Evaluating a Recorded Appointment Service for Individual Research Consultations between Librarians and Allied Health Students

Research output: Contribution to JournalArticlepeer-review


Research consultations are a long-established means of providing training and support to students undertaking research activities (Stapleton et al., 2020). Literature on research consultations consistently reports a high level of satisfaction and that students value the individual, bespoke advice received via one-on-one tuition from a librarian. As a service however, research consultations are resource-intensive and maximizing the learning potential of consultations is a priority in order to justify the expenditure of staff time and ensure the sustainability of services.
This study reports on the outcomes of a service development where students attending research consultations were offered a screen cast recording of their appointment to support the retention and application of information literacy (IL) skills and research processes covered in the research consultation. The study explored student perceptions of the service and how the recording of the appointment was integrated into research practices.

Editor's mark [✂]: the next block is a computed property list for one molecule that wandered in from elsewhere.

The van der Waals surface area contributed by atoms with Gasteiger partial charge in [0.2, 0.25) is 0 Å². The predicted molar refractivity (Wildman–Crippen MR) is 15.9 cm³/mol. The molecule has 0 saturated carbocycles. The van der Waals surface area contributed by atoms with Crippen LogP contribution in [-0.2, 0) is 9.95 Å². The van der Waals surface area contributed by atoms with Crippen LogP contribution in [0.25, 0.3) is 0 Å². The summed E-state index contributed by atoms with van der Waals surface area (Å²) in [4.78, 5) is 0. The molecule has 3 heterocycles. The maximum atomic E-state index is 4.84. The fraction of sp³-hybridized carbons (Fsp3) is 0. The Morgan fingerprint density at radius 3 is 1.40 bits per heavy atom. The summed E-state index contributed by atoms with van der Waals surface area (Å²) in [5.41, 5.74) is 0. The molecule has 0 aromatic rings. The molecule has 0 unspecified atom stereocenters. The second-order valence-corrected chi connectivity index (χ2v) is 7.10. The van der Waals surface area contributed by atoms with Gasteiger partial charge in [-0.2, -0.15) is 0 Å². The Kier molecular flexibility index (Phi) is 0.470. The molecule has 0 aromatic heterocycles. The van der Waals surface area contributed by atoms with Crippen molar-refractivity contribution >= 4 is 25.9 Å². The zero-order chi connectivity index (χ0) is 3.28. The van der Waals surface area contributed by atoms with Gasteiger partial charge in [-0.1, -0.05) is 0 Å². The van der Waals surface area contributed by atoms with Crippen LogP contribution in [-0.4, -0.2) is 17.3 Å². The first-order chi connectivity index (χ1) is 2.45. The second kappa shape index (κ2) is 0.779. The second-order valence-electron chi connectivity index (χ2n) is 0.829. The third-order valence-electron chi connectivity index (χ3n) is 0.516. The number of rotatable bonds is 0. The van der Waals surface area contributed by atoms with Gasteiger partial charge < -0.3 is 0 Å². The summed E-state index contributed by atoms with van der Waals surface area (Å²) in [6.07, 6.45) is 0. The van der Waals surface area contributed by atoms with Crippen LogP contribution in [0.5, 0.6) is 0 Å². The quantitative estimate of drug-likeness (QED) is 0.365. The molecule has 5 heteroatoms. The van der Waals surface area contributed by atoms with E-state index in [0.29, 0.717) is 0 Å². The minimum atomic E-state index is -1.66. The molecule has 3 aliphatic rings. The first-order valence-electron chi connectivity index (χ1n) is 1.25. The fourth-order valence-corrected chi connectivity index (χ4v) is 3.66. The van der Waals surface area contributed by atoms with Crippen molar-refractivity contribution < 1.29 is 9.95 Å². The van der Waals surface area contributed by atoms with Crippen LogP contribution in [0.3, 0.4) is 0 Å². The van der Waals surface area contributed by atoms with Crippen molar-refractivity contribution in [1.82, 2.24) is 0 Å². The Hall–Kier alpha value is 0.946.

The study used a mixed-method approach including a questionnaire and interviews. Quantitative elements explored if and how students engaged with recordings made during research consultations while qualitative elements investigated students’ perceptions of the service and how content from the recordings was used to complete research activities.

Findings indicated a high degree of positive feedback on the service and reveal complex user behaviours when using appointment recordings. The study demonstrates that the addition of multimedia recording during individual research consultations may offer significant benefits to students by improving knowledge retention and application and for librarians by reducing follow-up enquiries and increased engagement with the service.

This study is believed to be the first to investigate the perceptions and use of synchronous recording of research consultations between librarians and students.

Practical Implications
The findings of this study give an evidential basis for library and reference services interesting in incorporating synchronous recording into a research consultation service.
Original languageEnglish
JournalReference Services Review
Early online date6 Jul 2021
Publication statusE-pub ahead of print - 6 Jul 2021


  • information literacy
  • Research consultations
  • Multimedia learning
  • Recording
  • Reference services
  • research skills


Dive into the research topics of 'Evaluating a Recorded Appointment Service for Individual Research Consultations between Librarians and Allied Health Students'. Together they form a unique fingerprint.

Cite this